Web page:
Former deputy prime minister John Prescott, who is standing down after 37 years as an MP, has had a colourful career.
A favourite target of the tabloid press, dubbed "Two Jags" - after the two official Jaguar cars he is meant to have had at one point - he is fiercely proud of his working-class roots, portraying himself as firmly "Old Labour".
His down-to-earth image proved vital to the New Labour project, forming a bridge between the party's grassroots and the new breed of Labour politician at the top of the party.
"We are all middle class now," he said before the 1997 general election, neatly summing up Tony Blair's "big tent" philosophy.
He was rewarded shortly after Labour's landslide victory with his own, specially-created "super department", spanning transport, planning, the regions and the environment.
But he ended his time in government after 10 years in June with no ministerial brief of his own and was seen by many as a peripheral figure.
In recent years, Mr Prescott's strained relations with the media have become even worse.
He admitted an affair with former secretary Tracey Temple and was subsequently relieved of many of his duties.
He kept his salary, an apartment at London's Admiralty House and other perks but felt compelled to give up his grace and favour country pile, Dorneywood, after being pictured on its lawns playing croquet with his staff.
It was later revealed that he had met would-be super-casino owner Philip Anschutz seven times and stayed at his Colorado ranch overnight.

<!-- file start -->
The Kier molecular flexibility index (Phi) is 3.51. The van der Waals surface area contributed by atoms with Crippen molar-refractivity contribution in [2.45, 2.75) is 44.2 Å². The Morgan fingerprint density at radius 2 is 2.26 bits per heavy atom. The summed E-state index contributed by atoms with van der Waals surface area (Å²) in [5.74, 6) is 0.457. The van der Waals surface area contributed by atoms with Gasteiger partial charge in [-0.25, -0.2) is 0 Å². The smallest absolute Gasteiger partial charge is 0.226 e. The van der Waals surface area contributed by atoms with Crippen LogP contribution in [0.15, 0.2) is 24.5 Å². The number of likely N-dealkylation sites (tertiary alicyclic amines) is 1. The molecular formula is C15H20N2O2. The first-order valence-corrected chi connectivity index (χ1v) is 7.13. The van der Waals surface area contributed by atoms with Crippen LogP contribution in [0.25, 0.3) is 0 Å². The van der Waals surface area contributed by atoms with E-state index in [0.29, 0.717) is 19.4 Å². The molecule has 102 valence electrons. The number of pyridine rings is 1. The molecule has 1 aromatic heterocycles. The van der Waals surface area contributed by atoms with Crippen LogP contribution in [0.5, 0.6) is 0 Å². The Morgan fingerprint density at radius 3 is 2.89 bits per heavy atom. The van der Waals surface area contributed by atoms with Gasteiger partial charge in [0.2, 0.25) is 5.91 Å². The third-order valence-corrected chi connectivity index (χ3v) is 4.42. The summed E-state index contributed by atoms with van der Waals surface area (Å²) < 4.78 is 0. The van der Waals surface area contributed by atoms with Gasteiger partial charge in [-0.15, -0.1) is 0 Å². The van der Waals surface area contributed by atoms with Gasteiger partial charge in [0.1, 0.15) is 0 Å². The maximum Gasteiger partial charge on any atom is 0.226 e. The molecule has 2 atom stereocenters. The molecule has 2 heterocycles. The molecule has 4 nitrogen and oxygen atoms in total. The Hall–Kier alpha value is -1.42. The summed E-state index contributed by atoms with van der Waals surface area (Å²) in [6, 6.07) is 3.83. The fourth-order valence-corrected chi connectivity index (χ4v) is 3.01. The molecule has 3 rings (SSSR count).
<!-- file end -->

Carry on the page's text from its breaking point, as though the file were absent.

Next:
The revelation played into the hands of his critics inside and outside the Labour Party, though Mr Prescott insisted plans for a super casino had never been discussed.
Newspaper editorials demanded: "Just what is John Prescott for?"
The answer: He still chaired nine Cabinet committees and deputised for Mr Blair on seven others. He also ran the country while the PM took his summer breaks.
And there was still a sense that Mr Prescott provided an antidote to the spin and slick presentation of New Labour.
He was often ridiculed by Parliamentary sketch writers for mangling the English language. The modern management speak that infects politics seemed to give him particular problems.
But to supporters he appeared an ordinary man, facing the intellectual bullying of those who had a better education.
Mr Prescott's favourite film is Billy Elliot, which tells the tale of a northern working-class boy who fights prejudice and poverty to become a leading ballet dancer.
Fighting back: Prescott scuffles with a demonstrator in 2001
The parallels are not hard to see.